Thursday, 10 January 2019: 10:30 AM
North 121BC (Phoenix Convention Center - West and North Buildings)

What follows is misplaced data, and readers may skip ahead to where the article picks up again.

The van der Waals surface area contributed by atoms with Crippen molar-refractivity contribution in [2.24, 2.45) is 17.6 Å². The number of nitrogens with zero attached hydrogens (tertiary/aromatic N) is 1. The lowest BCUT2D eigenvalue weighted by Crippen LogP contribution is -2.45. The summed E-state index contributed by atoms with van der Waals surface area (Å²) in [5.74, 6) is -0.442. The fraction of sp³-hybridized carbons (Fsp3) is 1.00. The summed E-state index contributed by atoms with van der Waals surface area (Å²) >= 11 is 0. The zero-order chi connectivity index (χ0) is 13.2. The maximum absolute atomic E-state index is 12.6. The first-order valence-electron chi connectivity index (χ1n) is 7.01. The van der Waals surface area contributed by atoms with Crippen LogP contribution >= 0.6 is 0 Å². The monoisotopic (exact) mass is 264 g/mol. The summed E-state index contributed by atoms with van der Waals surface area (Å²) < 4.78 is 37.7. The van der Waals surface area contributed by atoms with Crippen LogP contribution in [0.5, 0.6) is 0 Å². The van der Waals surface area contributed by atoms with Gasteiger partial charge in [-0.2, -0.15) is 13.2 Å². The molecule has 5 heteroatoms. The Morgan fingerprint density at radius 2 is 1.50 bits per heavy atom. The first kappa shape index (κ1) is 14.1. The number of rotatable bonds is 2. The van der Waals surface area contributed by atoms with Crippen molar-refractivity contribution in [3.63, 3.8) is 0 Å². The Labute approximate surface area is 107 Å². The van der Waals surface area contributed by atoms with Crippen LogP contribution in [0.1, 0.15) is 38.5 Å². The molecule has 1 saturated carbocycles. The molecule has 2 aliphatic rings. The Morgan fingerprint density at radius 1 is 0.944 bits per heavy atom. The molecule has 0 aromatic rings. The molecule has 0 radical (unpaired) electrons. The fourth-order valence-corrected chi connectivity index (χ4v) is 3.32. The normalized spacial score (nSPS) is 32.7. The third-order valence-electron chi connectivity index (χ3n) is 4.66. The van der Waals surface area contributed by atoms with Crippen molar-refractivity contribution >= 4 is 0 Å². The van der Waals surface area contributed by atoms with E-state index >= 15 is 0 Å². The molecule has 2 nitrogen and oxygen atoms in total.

Variability in Sahel rainfall has large implications for the local population, many of whom are engaged in subsistence farming activities. Two examples of rainfall variability that can impact crop viability are the date of onset and seasonal total rainfall. In this work, we study several recent “early” and “late” monsoon onset seasons using observational data. We seek an answer to the question of whether an “early” onset tends to translate to a wetter than normal June-September (JJAS) season and if a “late” onset season tends to translate to a drier than normal season. We find that there is little consistency in terms of the start of season dictating the overall seasonal nature of precipitation in the Sahel. We posit that this is due to different mechanisms controlling each of the processes. These findings have important implications for crop planting and management, notably, by showing that “early” or “late” onset seasons have little predictive capability for total seasonal rainfall. In terms of understanding and predicting for crop yields in early warning contexts, knowing the season has begun early or late may not be the most useful tool for extrapolating food security outcomes.
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